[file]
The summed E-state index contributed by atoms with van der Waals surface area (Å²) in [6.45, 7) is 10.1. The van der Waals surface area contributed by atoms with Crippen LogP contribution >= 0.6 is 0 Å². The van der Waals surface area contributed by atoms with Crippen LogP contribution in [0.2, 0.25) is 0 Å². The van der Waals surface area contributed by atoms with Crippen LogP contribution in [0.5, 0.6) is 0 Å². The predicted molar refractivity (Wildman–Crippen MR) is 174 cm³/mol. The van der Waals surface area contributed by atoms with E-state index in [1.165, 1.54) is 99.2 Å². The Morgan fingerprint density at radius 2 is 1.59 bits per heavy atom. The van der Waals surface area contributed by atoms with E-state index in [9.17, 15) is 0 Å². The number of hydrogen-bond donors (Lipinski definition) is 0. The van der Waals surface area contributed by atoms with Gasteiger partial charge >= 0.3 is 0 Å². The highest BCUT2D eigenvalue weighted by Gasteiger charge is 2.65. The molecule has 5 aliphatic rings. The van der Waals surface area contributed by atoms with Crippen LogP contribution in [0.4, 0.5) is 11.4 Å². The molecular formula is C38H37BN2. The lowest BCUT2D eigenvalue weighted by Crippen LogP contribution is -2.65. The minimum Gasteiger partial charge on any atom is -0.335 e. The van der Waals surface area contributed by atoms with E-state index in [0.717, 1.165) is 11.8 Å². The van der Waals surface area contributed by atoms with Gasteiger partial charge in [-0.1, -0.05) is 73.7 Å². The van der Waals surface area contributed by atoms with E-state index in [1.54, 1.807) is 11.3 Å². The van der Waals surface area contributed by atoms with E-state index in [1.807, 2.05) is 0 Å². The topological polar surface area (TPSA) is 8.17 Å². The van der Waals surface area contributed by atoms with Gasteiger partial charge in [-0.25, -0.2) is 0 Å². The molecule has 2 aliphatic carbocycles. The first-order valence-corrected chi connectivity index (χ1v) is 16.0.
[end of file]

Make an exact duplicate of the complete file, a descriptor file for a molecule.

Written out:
The summed E-state index contributed by atoms with van der Waals surface area (Å²) in [6.45, 7) is 10.1. The van der Waals surface area contributed by atoms with Crippen LogP contribution >= 0.6 is 0 Å². The van der Waals surface area contributed by atoms with Crippen LogP contribution in [0.2, 0.25) is 0 Å². The van der Waals surface area contributed by atoms with Crippen LogP contribution in [0.5, 0.6) is 0 Å². The predicted molar refractivity (Wildman–Crippen MR) is 174 cm³/mol. The van der Waals surface area contributed by atoms with E-state index in [1.165, 1.54) is 99.2 Å². The Morgan fingerprint density at radius 2 is 1.59 bits per heavy atom. The van der Waals surface area contributed by atoms with E-state index in [9.17, 15) is 0 Å². The number of hydrogen-bond donors (Lipinski definition) is 0. The van der Waals surface area contributed by atoms with Gasteiger partial charge >= 0.3 is 0 Å². The highest BCUT2D eigenvalue weighted by Gasteiger charge is 2.65. The molecule has 5 aliphatic rings. The van der Waals surface area contributed by atoms with Crippen LogP contribution in [0.4, 0.5) is 11.4 Å². The molecular formula is C38H37BN2. The lowest BCUT2D eigenvalue weighted by Crippen LogP contribution is -2.65. The minimum Gasteiger partial charge on any atom is -0.335 e. The van der Waals surface area contributed by atoms with E-state index in [0.717, 1.165) is 11.8 Å². The van der Waals surface area contributed by atoms with Gasteiger partial charge in [-0.1, -0.05) is 73.7 Å². The van der Waals surface area contributed by atoms with E-state index in [1.54, 1.807) is 11.3 Å². The van der Waals surface area contributed by atoms with E-state index in [1.807, 2.05) is 0 Å². The topological polar surface area (TPSA) is 8.17 Å². The van der Waals surface area contributed by atoms with Gasteiger partial charge in [-0.25, -0.2) is 0 Å². The molecule has 2 aliphatic carbocycles. The first-order valence-corrected chi connectivity index (χ1v) is 16.0.